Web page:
25. 25. Alex Williams (the New Stack) : Looking out at 2015, what are some of the issues that will be more complex in this distributed infrastructure world for customers – what are some of the top ones you see? Mitchell Hashimoto(Hashicorp) - Number one is service proliferation, where your data center just becomes more and more services. Number two is, inherently becoming multi-data-center and highly-distributed at a much earlier stage. With things like Docker, where you can run things in much smaller units, it becomes a lot easier to start running a lot more services. As a result, we have a management problem, an orchestration problem, and distributed system problems in there. Source:
  26. 26. Cloud 2.0 Where Awesome Starts
  27. 27. …the future of technological innovation is not stealing limited resources away from one another, but creating new resources — and new opportunities to create new resources — together in a rich ecosystem. Allison Randal Open Source Hacker Former OSCON Program Chair @allisonrandal Open Source Isn’t a Zero-Sum Game
  28. 28. Innovate Develop what doesn’t exist to address your needs Leverage Leverage the growing base of high-quality open source software Commoditize Shift non-differentiating tech to reliable services or sources Simon Wardley – Open Source as a weapon
  29. 29. • Declarative > Imperative – State desired results, let the system actuate • Control loops: Observe, rectify, repeat • Simple > complex: Do as little as possible • Modularity: Components, interfaces & plugins • Legacy compatible: Requiring apps to change is a non-starter • Network-centeric – IP addresses are cheap • Non grouping - Labels are the only groups • Cattle > pets: Manager your workload in Bulk • Open > closed: Open Source, standards, REST, JSON, etc. Courtesy: Craig Mcluckie Google Linux Collab Summit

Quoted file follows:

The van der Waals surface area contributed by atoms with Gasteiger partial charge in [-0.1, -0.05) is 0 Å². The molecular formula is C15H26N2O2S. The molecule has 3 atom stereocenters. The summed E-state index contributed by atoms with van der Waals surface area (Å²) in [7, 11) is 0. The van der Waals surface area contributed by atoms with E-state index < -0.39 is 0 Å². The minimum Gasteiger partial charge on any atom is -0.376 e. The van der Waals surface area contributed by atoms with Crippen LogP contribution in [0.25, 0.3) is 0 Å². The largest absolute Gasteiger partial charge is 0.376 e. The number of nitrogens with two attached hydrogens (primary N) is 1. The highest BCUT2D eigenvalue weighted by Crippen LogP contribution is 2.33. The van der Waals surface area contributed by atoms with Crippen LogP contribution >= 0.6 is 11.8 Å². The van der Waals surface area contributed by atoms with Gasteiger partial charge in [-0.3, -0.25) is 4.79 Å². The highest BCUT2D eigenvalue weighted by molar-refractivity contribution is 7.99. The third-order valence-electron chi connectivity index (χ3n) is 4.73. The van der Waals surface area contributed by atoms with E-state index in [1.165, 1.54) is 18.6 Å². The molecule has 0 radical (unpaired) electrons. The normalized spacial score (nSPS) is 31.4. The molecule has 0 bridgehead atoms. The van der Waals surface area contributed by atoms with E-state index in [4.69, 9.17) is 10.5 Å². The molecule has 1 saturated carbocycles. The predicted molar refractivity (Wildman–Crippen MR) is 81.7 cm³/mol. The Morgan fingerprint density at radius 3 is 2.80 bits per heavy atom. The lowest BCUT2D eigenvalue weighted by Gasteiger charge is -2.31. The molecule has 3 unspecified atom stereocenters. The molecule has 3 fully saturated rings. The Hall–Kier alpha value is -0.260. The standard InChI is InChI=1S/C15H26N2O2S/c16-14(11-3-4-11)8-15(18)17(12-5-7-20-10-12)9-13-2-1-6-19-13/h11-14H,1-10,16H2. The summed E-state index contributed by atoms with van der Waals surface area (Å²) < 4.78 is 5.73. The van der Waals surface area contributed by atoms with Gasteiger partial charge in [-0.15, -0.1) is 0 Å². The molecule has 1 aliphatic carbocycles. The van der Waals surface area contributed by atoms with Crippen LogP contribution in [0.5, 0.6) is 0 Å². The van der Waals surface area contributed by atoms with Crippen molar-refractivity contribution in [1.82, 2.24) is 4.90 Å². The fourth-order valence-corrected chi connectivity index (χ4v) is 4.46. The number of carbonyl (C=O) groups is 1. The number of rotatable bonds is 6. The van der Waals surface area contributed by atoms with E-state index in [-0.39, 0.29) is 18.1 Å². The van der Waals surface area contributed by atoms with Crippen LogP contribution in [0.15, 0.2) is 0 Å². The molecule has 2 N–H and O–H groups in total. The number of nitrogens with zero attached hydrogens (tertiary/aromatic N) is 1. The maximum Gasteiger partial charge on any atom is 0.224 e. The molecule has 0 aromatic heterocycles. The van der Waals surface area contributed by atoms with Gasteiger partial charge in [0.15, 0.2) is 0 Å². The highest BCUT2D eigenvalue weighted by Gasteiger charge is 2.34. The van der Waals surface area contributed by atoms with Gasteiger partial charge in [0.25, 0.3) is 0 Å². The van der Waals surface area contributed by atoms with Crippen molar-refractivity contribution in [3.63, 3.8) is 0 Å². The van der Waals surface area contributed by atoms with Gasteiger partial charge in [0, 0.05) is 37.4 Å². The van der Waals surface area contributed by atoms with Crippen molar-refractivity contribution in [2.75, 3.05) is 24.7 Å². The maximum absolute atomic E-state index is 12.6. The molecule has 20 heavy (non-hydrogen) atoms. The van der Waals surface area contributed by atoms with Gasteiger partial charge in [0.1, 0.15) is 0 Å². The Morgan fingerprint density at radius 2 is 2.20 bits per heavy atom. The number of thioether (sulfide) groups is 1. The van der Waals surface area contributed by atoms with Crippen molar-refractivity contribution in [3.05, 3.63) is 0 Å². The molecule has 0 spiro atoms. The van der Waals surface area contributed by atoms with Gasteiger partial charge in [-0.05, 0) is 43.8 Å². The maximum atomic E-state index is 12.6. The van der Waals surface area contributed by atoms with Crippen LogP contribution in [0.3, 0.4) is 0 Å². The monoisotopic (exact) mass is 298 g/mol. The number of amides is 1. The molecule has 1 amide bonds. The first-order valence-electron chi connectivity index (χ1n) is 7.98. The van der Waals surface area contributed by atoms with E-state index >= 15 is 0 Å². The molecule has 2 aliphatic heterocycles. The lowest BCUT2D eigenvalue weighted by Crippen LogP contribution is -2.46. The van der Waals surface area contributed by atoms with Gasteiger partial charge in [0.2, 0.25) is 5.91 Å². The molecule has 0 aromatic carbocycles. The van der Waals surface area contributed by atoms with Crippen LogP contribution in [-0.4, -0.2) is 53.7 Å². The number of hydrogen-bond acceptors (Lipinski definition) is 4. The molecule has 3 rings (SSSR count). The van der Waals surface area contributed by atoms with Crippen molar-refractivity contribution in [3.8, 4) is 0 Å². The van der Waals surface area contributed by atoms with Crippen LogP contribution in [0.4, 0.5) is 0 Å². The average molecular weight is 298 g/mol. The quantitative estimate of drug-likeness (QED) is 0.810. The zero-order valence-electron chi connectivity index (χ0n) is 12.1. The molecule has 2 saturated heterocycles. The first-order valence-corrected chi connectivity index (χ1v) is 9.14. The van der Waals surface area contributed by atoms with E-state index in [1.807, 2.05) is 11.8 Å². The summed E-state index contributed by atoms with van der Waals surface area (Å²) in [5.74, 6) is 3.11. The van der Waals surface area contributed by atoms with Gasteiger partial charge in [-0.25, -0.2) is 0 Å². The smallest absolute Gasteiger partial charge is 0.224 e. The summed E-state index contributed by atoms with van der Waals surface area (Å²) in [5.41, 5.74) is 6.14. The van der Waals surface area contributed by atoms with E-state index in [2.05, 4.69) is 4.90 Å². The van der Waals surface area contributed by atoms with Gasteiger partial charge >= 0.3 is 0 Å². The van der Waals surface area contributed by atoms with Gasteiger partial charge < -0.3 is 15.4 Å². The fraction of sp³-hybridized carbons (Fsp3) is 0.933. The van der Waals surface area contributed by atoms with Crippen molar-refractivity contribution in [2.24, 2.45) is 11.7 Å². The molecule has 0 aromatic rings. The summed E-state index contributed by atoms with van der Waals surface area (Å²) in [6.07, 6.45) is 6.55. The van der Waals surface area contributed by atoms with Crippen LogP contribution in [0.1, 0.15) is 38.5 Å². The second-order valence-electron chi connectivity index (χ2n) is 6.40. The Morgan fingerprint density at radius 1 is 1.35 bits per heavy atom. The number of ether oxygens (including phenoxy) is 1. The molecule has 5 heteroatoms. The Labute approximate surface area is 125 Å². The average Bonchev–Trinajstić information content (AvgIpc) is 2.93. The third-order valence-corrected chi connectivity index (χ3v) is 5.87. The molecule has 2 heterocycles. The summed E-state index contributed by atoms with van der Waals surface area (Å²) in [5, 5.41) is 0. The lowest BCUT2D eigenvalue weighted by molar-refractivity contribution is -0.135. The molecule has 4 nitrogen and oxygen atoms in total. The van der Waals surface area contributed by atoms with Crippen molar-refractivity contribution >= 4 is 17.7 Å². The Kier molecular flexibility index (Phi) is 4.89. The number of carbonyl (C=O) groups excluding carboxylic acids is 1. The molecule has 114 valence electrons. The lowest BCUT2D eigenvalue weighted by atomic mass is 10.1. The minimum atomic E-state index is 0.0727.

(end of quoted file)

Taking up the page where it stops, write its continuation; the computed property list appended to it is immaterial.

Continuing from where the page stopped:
30. 30. A design pattern in which software/application components provide services to other software/application components via a protocol, typically over a network and in a loosely-coupled way. SOA Definition circa 1995
  31. 31. • Massively Scalable • Secure • Competitive Prices • Distributed Applications • Proliferation of Microservices coming
  32. 32. • Cloud Tenets (Rapid Elasticity, Metered, Self-Service, Pooling, Broad Network) • Hosted on User Selected Hardware • Tailored to just what you need • Unlikely to have as many zones as public • Next evolution of cloud isn’t all-in-on, it’s federation of cloud services (no silos)
  33. 33. • Minimum Viable Cloud • Network Quality of Service* • Application Management * • Service Level Differentiation* • Developer Environments* • Advanced Security* • Continuous Integration* • Developer Environments *
  34. 34. And I work on open source at Citrix. Thank You
  35. 35. • Pattern: Microservices Architecture • Gilt’s Kevin Scaldeferri on Enabling Micro-service Architectures with Scala(Video) • Heroku Blog - Why Microservices Matter • Microservices Example – Azure Biz Talk • Video: Integrating to Microservices by Adrian Cockcroft • Distributed Systems for Fun and Profit